The history of the measurement of Time is indeed an interesting one. Recently I found a website that discusses this topic which is called horology (the study of time). Appropriately the website’s name is called
However five years ago I wrote up this little activity about Time for my pre-algebra students. I called it appropriately:
The Decimalized Year
What if we thought of one whole year as a mathematical number line? That is, what if we put the beginning of a new year at the point labelled 0, and the end of the year at the point labelled 1. Then our new calendar would look something like this:
Jan 1 Dec 31 <-|---------|---------|--------|---------|-> 0 0.5 1
This sort of arrangement gives rise to a host of some very interesting questions.
- What day and time of day would be represented by the decimal 0.5?
- What about 0.25 or 0.75 or any other decimal that is in the so-called list of the “Fabulous Fifteen”? [See below.]
- What would be the decimal form of today, (the day you are reading this), say at the hour of noon, or the exact moment that your math class starts?
- What would be the decimal form of the moment of your birth? (If the time of day is not known, use the hour of 12:00 noon for that day.)
- What would be the decimal form for the anniversaries of special days, like Christmas, Easter Sunday, Valentine’s Day, Mother’s Day, Father’s Day, the 4th of July, etc.?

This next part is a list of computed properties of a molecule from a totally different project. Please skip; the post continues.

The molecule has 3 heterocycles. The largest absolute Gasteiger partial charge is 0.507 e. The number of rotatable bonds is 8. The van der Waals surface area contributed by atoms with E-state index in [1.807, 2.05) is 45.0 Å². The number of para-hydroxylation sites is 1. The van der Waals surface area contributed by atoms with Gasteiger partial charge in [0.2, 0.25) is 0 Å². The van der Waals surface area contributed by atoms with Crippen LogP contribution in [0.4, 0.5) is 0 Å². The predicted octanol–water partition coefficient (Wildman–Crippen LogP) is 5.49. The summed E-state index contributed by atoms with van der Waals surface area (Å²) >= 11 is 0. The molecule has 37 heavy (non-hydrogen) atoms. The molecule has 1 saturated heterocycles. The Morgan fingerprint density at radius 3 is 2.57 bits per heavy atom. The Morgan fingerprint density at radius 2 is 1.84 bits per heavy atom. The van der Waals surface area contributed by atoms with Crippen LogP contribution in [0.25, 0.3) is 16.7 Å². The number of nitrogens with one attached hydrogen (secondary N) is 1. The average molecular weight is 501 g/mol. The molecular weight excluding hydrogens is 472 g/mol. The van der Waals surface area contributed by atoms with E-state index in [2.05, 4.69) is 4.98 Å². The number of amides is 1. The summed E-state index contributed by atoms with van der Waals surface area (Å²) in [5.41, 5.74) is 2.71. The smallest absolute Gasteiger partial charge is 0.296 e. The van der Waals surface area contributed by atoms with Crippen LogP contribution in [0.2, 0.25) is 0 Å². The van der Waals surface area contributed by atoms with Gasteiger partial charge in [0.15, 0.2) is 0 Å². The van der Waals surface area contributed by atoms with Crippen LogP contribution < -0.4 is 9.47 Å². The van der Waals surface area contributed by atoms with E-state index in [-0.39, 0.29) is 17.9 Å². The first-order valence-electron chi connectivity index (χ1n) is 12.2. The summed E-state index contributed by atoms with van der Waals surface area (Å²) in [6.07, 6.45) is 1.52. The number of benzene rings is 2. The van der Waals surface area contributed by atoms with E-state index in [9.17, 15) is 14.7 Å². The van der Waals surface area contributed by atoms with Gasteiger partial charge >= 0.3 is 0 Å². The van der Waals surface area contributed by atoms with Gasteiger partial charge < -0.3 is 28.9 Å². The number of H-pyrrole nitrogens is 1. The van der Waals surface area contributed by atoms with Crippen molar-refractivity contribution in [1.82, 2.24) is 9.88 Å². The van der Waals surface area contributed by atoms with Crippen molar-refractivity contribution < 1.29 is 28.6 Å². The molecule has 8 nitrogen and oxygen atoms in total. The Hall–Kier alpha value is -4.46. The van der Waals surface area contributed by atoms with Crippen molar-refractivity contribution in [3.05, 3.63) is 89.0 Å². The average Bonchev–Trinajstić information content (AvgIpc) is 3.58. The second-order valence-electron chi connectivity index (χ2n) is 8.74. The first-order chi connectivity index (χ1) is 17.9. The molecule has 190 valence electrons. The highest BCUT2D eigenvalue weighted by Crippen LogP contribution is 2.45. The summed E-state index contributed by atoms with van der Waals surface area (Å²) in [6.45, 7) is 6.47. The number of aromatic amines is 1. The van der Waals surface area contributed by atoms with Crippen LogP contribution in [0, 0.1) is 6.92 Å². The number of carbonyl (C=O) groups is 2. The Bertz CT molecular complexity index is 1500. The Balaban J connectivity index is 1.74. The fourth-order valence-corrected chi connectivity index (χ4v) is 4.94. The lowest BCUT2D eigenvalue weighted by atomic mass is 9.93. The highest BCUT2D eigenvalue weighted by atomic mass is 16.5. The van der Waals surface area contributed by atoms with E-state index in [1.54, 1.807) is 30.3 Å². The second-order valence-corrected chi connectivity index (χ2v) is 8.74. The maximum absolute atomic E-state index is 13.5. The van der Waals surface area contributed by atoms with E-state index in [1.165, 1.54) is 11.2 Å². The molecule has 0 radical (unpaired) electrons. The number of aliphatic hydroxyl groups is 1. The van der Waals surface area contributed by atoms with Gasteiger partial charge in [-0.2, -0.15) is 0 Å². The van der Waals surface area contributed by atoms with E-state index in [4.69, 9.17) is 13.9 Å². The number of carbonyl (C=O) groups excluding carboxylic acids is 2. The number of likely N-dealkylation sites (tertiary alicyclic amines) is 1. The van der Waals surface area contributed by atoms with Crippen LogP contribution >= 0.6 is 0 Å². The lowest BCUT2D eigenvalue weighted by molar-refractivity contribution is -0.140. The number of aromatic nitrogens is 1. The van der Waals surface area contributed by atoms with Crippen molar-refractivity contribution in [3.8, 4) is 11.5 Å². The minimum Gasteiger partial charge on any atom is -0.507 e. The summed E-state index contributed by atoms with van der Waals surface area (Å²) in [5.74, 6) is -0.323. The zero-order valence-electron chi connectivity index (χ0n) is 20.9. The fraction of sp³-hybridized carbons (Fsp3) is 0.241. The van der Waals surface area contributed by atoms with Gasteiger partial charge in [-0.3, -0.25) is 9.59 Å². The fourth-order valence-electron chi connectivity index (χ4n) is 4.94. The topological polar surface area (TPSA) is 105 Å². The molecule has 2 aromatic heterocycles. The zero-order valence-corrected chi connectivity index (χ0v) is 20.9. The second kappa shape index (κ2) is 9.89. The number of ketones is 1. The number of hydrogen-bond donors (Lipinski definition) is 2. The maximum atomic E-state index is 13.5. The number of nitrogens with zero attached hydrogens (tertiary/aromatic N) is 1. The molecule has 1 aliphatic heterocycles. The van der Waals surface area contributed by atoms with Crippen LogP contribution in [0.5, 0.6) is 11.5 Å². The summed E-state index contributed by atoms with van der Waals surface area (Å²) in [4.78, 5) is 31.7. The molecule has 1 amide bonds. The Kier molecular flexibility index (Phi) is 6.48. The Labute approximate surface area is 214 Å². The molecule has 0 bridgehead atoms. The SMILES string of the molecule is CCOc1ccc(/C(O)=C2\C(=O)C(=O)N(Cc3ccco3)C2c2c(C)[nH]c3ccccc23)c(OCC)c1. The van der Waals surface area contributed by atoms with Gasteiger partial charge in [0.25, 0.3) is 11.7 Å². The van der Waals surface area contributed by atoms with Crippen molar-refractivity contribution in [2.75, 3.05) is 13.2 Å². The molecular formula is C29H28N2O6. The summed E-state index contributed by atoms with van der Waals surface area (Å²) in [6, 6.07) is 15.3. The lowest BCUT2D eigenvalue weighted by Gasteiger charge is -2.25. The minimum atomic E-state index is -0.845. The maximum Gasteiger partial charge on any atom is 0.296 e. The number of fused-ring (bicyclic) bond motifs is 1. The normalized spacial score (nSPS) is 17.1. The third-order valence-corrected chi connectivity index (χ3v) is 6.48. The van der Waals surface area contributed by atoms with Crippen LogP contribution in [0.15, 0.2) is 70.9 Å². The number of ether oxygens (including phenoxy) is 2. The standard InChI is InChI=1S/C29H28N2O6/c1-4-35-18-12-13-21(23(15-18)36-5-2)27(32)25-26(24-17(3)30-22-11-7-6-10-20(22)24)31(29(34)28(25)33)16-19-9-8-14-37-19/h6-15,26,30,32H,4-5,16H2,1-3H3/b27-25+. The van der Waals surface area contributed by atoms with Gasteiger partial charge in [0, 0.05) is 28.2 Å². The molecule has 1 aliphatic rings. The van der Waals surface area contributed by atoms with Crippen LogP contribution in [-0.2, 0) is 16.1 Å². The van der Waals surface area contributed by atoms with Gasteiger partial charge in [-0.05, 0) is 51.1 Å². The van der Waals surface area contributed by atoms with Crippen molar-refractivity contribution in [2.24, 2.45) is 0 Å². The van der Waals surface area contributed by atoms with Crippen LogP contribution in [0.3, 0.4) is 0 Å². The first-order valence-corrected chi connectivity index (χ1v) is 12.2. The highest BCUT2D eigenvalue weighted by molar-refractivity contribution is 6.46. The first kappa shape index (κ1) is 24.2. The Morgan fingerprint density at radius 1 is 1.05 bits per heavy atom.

(To answer these questions, we will assume a year of 365 days. Then if you want to find answers for a leap year, you can adjust your calculations accordingly.)
A little starting help…
For #1, first multiply 365 by 0.5. The product 182.5 means that 182 full days have passed. So we need to find the hour in the
183rd day to account for the 0.5 part in that product. Adding the number of days in the first six months yields 181 (31 + 28 + 31 + 30 + 31 + 30). So Day #182 is July 1st. Now it should be clear that halfway into July 2nd (i.e. at 12 noon) is the exact moment of “0.5 of a year”.
We now leave the answers to the other questions as challenges for all you students. Please submit solutions with a clear explanation of all steps and necessary calculations to your teacher. Some bonus points toward your grade will be awarded for good presentations. So get out your paper, pencil, and calculator and have a good time with Time.
In my teaching of fractions-&-decimals, I focus a lot of attention on fifteen particularly basic items. They are 1/2, 1/4,
and 3/4, for starters. Then I continue with the four 5ths (1/5, 2/5,
3/5, and 4/5), the four reduced 8ths (1/8, 3/8, 5/8, and 7/8), the
two 3rds (1/3 and 2/3), and the two reduced 6ths (1/6 and 5/6).
I feel if you know these fifteen fractions and their decimal equivilents by memory, you are ‘way ahead of the game and will be a better problem solver for that. (Well, it’s my opinion, anyway.)